Nearly four years ago I wrote of a vast and complex edifice I had engineered, which towered high above me; my conscience told me to pull it down, but a battle raged within. Over the years and months that followed, I sent in demolition repeatedly, only to build it back up again within weeks or months. What was once a hideous carbuncle became normalised, pushing me further and further from my Lord.
But still that great battle rages on, between the good and bad sides of me. The bad side mostly wins. We open up doors that are difficult to close, and however hard with try to push them tightly back behind us in a moment of sincerity, it is never tight enough.
I have sent in demolition again, but this time without that penitent emotion of the past. This time just a detached realisation. The good side of me striving to take action, fully aware that the bad side is not ready for this change. The good side smashes the inner idols, closes the doors, changes the locks and throws away the keys. But the bad side continues to resist.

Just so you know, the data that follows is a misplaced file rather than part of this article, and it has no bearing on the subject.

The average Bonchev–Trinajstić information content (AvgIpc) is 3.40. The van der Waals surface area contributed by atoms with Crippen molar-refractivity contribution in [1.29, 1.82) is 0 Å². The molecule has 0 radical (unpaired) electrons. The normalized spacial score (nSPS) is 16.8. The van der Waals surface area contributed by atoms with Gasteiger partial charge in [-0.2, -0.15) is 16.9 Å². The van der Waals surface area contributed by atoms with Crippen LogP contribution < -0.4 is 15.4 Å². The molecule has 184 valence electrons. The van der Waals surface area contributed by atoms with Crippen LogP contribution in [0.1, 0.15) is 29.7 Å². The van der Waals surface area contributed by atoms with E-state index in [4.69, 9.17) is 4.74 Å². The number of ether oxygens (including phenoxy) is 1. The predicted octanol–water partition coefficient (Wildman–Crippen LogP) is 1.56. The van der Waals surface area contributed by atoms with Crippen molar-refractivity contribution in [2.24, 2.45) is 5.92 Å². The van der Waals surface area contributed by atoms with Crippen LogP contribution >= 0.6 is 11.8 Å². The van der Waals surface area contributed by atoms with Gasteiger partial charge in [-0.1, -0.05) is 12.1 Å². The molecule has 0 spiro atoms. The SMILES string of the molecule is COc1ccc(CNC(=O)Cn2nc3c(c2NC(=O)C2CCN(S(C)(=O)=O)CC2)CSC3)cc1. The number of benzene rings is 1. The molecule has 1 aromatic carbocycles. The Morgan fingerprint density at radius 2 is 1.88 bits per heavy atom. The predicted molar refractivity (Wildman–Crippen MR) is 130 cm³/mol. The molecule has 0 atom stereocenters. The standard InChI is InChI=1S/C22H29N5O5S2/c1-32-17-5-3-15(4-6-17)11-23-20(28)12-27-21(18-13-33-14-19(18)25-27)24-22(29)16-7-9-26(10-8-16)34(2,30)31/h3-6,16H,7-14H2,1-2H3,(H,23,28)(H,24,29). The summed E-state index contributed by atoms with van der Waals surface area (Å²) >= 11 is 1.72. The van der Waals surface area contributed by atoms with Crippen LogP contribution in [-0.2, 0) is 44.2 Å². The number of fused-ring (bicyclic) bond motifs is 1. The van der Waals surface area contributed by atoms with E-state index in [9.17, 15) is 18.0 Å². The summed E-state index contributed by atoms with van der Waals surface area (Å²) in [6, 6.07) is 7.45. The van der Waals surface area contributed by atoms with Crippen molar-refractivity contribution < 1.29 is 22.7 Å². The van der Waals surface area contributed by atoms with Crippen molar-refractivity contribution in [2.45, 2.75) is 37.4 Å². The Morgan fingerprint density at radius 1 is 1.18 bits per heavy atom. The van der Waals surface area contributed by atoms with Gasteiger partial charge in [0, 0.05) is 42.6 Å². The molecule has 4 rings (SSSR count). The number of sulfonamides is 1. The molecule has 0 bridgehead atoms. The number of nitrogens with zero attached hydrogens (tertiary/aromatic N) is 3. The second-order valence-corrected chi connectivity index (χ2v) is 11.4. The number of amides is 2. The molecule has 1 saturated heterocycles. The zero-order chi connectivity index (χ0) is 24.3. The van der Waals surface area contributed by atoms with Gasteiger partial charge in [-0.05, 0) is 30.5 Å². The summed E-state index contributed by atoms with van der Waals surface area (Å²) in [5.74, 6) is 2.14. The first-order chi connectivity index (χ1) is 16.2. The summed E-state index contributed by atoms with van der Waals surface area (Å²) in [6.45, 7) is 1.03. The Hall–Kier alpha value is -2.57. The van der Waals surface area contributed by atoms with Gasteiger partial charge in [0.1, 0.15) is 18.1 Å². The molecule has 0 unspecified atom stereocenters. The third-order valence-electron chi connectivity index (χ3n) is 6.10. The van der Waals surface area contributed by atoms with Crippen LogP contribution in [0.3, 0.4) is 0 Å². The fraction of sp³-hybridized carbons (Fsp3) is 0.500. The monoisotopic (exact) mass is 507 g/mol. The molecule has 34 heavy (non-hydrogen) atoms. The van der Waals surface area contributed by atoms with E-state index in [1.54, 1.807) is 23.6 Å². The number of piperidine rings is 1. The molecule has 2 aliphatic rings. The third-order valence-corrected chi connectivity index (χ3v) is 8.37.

Repentance feels feeble and weak. It is difficult to utter the words of remorse, for it longer feels sincere after so much has come and gone. And of course the bad side of me is still awaiting the inevitable relapse, to finish off what it has started. The good side of me thinks it futile to even ask.
And here I sit typing, wondering what has happened to those emotions of old, that could force me down onto my face with that sincere tearful regret, even if quick to pass. Now there is just this detached resignation. Tear it down, whispers the good in me, and in an instant that is what I do, but not with that passion of old: just this weary, nonchalant resignation.
Breaking these inner idols pained me. I didn’t want to do it, but I knew I must. I had invested my all in building them up. I had invested belief in their creation. It was a decision months in the making: to wipe the slate clean, though it pained me so. Finally I have done it, but even now the whispers within are petitioning me to return. And so it always is with these inner obsessions, that are more addictive than wine.
For now they have been vanquished, but for how long? Here the fear that I will never reform. That I will never truly conquer the inner idols of my soul to save myself.